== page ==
14 Jun THICKER THAN WATER, BRIGHTER THAN GOLD: Wuxia Families and Vengeance Is a Golden Blade
Posted at 23:48h in News
There was always a line that Shaw Brothers productions liked to ride. A line between the gimmicks of their entertaining aspects and the dramatic tales they wanted to tell of heroes, loyalty, and bloodshed. When it comes to their martial arts films, it’s a fine line indeed and, in particular, the wuxia epics they grounded their catalog on in the 60s set up a lot of the tones and style points that the studio would use for most of its existence. Now that Celestial Pictures is celebrating their Shaw Brothers catalog with a Summer of the Sword campaign, it was high time perhaps to go back and revisit some of the classic films that I had not been able to see in some time. The first one on my extensive list? Vengeance Is a Golden Blade, a film that, depending on your reading of its themes and execution, ably balances the line riding between gimmicks, tropes, and dramatic weight with a firm and often heartfelt hand.
Perhaps one of the reasons that Vengeance Is a Golden Blade tends to be one of the more overlooked films from the 60s wuxia heavy era of the Shaw Brothers is that the basis of the film is about as trope focused as it gets. Betrayals, martial world upheaval, legendary weapons of unstoppable power, and they even throw down a few brothels and escort companies as settings and reasons for the melodramatic set ups. It’s not wrong to see the film as just another wuxia in this sense, focusing down on true and honest people fighting against the corrupt and greedy villains as it goes about its plotting while throwing a few twists and turns into the mix, and those who scoff at Vengeance Is a Golden Blade wouldn’t be wrong to call it out for being a bit too formulaic. Even by 1969 the Shaw Brother formula for entertaining, crowd pleasing tales of swordsmen and championing the righteous was certainly in place. Vengeance Is a Golden Blade nestles itself comfortably in its genre and plays things decently safe. In my recent watch of the film, I found the first half to be a tad predictable as it maneuvers through those tropes.
As Vengeance Is a Golden Blade unfolds its tale though it showcases the strong execution of its story with a vigor and dramatic flair that lifts it well above just being ‘another wuxia.’ Shaw Brothers directing regular Ho Meng-Hua handles the entire thing with a rather ambitious finesse at balancing the gimmicks of its story with the characters and themes that it uses to portray the emotions of what is being told to viewers. He may outdo himself in the genre a couple of years after this with the iconic The Lady Hermit, but with Vengeance Is a Golden Blade he still brings a sense of purpose and fluidity to the narrative to make sure it resonates much stronger than it might have without his touch. Instead of focusing on the gimmick of the Golden Dragon Sword and how the betrayed master of the opening, played with a bit of nice nuance by Tang Ching, must create a new sword to destroy it, it instead grinds down on his relationship with his daughter. As the film progresses and the daughter grows into a young, strong woman played by Chin Ping to become the main protagonist, the familial themes start to really boil to the surface and connect a lot of the thematic tissue of the film. This isn’t a film about a golden blade or vengeance as the title would indicate, this is a film about family and devotion to their well-being. That kind of focus on character and dynamic easily makes up for any of its formulaic processes. Even better is that as the film goes, it continually doubles down on its familial focuses. All of the plot twists, no matter how silly they may seem, feed into this as do character choices. I’m not about to give away some of the better dramatic beats or character developments of the film, but when it starts off by playing into the ‘sins of the father’ motif and ‘blood versus chosen family’ elements it heightens the stakes of the film and makes it a stronger film.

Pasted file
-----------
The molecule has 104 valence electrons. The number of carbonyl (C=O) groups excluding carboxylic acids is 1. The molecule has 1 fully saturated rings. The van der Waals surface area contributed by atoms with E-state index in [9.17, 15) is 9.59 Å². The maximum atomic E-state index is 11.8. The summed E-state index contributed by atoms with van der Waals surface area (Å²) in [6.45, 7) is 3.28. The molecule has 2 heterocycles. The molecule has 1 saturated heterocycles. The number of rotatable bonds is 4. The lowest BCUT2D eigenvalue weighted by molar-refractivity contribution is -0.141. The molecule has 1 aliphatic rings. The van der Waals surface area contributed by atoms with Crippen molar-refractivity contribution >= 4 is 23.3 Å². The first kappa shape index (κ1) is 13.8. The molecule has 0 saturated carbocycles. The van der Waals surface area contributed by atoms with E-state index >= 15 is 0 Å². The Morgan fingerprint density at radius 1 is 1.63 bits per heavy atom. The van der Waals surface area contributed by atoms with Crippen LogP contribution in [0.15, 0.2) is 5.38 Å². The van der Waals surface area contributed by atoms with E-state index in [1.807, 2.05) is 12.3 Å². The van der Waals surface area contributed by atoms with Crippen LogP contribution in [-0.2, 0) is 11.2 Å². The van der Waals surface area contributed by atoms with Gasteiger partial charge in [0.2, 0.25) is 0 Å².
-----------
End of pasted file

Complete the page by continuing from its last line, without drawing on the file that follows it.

Of course, thematic buoyancy and plotting are only part of the Shaw Brothers style and for the most part Vengeance Is a Golden Blade delivers on the thrills and kills of the wuxia genre. As mentioned above, the performances help build some nice momentum for the film even when it’s a tad melodramatic or formulaic in its structure, but the action and visual flair presented in the film make it fun and massively entertaining. It has plenty of the key wuxia stylistic choices in this manner, massive gravity defying leaps and gory sword slashing and while the action can be a bit sparse for some fans it’s all effective for the characters and Ho Meng-Hua keeps things diverse in executing those. In particular, a scene with a wicked large wild fire might seem dated in its execution of special effects, but it’s ambitious and fun to see. There isn’t anything truly groundbreaking or fresh for those familiar with the genre, but it’s well executed enough to parallel the excitement and emotional power of the narrative.
In the end, Vengeance Is a Golden Blade may not be the most thrilling or unique of the Shaw Brothers wuxia films from this era, but it’s a film that deserves another glance. It uses the gimmicks and the dramatic pieces in a perfect balance that rides the Shaw Brothers line perfectly. What better time to revisit this classic than during the Shaw Brothers Universe’s Summer of the Sword? It’s a dynamic and fun film that uses its familial themes and execution to deserve that second chance (or first for those who haven’t had a chance to check it out) to be appreciated.
With that being said, I’m excited to revisit some of these overlooked wuxia films and hope that everyone else jumps on board this trend. Vengeance Is a Golden Blade is just the start.
Written by Matt L. Reifschneider the Founder/Writer/Lead Editor of Blood Brothers Film Reviews. Unapologetically cult. Follow him on Twitter.